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The trailer for Tom Hiddleston’s High-Rise is a metaphor for classism — watch

on December 14, 2015, 2:20pm

After premiering to mixed but intriguing reviews at the Toronto International Film Festival, director Ben Wheatley’s High-Rise struggled to find distribution in the US. Last week, Magnolia Pictures finally picked up the adaptation of J.G. Ballard’s (Crash) novel via its Magnet Releasing branch, and they’re wasting no time getting audiences interested in the picture, today revealing the first trailer.

The story sets up a modern high-rise complex in 1970s London as a metaphor for classism in society. Think of Ballard’s story as the precursor to tales like Snowpiercer or Elysium, only without the sci-fi elements and styled more as a humorous thriller. Tom Hiddleston plays an affable doctor who moves into the building’s middle floors, as befits his station. He soon finds himself befriending residents from all sorts of different floors, like the pregnant wife (Elisabeth Moss) of an aspiring documentarian (Luke Evans), and the high-rise’s architect himself (Jeremy Irons). Inevitably, Hiddleston’s Dr. Robert Laing finds himself in the middle of rising tensions between the tenants, mirroring the class warfare of the world at large.

The trailer for the film is set up like an advertisement for the building itself, with Laing presenting all the lavish amenities. There’s the on-site supermarket with rotting fruit, blood-dyed pool, and elevators that occasionally breakdown due to rolling blackouts. If the film is half as smart as the trailer, audiences should be thankful Magnolia finally stepped up. Check out the preview below.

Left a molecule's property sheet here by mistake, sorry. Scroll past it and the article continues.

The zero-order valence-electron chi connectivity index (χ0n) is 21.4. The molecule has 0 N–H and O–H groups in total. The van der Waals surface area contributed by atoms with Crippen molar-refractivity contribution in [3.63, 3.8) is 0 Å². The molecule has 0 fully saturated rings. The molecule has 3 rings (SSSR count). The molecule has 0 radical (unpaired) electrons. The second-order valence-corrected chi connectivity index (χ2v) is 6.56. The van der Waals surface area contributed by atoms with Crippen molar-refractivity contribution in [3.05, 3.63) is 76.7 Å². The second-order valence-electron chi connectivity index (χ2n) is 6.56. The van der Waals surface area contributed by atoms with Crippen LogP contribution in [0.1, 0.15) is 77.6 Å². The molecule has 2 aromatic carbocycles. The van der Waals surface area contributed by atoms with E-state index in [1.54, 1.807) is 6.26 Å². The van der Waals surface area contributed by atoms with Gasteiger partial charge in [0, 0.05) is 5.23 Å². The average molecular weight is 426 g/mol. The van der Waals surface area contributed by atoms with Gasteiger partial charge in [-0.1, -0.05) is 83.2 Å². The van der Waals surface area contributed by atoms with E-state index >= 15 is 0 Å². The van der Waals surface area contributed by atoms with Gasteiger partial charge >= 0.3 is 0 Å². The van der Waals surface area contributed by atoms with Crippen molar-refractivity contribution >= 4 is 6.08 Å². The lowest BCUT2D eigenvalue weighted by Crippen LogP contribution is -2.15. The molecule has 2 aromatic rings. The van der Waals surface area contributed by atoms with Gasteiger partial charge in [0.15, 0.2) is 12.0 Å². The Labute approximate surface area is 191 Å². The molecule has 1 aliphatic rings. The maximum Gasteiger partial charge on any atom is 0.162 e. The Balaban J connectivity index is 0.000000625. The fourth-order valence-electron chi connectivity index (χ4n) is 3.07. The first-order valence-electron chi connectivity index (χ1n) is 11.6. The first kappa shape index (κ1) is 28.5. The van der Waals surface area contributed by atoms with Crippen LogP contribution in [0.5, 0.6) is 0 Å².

There’s no word yet on when High-Rise will see a US release, but it is expected sometime next year. Below, read the synopsis.

“London, 1975. Robert Laing (Tom Hiddleston) is a young doctor seduced by the lifestyle in a high-rise, an isolated community, cut off from the rest of society in their luxury tower block, and its creator, the architect Anthony Royal (Jeremy Irons). Taking up residence on the twenty-fifth floor, Laing discovers a world of complex loyalties, and also strikes up a relationship with Royal’s devoted aide Charlotte (Sienna Miller). After Laing befriends Richard Wilder (Luke Evans), a documentary filmmaker relegated to the second floor who is determined to provoke the class injustices inherent in the high-rise, a dangerous social situation develops and the high-rise eventually fragments into violent tribes.”

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